Scottsdale Museum of Contemporary Art Announces Good 'N Plenty Award Winners

The Valley is about to get quite a bit more interesting now that the winners of Scottsdale Museum of Contemporary Art's Good 'N Plenty award have been announced. Ticket holding guests who attended the Friday, August 29, event and judged the live presentations of all six finalists cast their votes and chose Peter Bugg and Mimi Jardine as the winners.

Each selected project fulfills the Good 'N Plenty award's goal of creatively bettering the winner's community while also raising the community's awareness of a specific issue. This year, those issues are Boy Scout of America's policies against gay people and littering plastic waste.

See also: Scottsdale Museum of Contemporary Art Announces 2014 Good 'N Plenty Award Finalists

Each winner will receive a $1000 award to help accomplish their proposed projects. The prizes come from cash raised from ticket sales for the live event and SMoCA's Arm Wrestling for Art event, as well as funding from a matching Spark Grant Initiative from Scottsdale Public Art.

Peter Bugg's winning project, Equal Scouts, encourages Eagle Scouts who support gay rights and disagree with the Boy Scout of America's policy of forbidding homosexual leaders to trade in their American Flag pin in for Human Rights Campaign ribbon pin, which shows a blue ribbon with yellow equal signs bars across the middle.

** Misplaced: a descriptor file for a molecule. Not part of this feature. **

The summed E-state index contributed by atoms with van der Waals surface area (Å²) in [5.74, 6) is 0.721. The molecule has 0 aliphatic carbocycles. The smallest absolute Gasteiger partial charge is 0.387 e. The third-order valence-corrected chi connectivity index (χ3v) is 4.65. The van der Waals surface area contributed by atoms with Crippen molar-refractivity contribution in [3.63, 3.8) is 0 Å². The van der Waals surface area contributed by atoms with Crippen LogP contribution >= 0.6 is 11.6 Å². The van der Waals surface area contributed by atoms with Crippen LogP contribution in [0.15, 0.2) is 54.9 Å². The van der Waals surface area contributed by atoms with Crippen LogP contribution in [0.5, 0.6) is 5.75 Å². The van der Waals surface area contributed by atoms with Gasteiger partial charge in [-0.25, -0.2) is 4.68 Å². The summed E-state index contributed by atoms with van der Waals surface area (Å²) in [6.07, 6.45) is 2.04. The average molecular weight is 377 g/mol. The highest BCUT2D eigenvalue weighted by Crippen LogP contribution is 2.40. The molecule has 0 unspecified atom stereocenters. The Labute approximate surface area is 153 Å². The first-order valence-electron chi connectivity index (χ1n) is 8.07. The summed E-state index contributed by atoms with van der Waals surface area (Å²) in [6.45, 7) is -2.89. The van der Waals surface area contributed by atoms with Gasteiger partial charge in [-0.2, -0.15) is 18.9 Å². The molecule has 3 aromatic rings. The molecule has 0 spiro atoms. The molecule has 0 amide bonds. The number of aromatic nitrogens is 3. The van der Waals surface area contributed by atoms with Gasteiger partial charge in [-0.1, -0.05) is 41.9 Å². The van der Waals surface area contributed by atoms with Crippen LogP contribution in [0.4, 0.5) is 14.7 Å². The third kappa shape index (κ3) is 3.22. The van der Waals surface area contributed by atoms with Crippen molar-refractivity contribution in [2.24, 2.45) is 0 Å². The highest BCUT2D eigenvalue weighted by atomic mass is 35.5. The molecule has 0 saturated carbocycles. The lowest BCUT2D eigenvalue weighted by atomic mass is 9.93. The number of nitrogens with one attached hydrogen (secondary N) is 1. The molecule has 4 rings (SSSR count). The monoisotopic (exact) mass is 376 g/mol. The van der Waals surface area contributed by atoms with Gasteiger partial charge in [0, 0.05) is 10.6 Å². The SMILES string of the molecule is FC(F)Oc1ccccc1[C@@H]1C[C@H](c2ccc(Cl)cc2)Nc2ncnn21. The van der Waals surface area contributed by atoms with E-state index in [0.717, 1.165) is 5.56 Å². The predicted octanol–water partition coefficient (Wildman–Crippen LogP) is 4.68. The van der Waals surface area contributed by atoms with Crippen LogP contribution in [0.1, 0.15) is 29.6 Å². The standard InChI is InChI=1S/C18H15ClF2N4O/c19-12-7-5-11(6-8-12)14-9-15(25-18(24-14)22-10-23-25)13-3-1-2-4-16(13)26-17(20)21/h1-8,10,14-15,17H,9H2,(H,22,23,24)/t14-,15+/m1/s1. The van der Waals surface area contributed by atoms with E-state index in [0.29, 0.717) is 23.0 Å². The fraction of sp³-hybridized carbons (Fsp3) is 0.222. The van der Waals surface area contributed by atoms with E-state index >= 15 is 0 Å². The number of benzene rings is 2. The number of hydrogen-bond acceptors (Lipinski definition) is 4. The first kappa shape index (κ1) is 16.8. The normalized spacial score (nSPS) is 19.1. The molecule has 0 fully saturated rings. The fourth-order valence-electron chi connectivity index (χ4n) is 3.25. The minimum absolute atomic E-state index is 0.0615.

Scouts will also be asked to answer a questionnaire about their disagreement with the BSA's policy and be photographed with their new pin. Those photos and responses will be posted to the Equal Scouts' future website and may eventually be turned into a book or exhibition.

Mimi Jardine's Mobile Remittance Unit project involves a little more humor. Jardine plans to build a mock mobile government office that will travel around processing and collecting various types of litter, specifically plastic waste. The Mobile Remittance Unit will engage people throughout the city, state and possible across the country with playful events that will both clean up whatever community the unit visits and raise awareness of single-use plastics.

Scottsdale Public Art's project manager Kirstin Van Cleef says the event on August 29 came down to a very close vote and even though not all of the finalists received grants, she believes the other artist who presented their projects made lucrative connections that may result in opportunities in the future.

For more information about the Good 'N Plenty Award and the winners, visit www.smoca.org.

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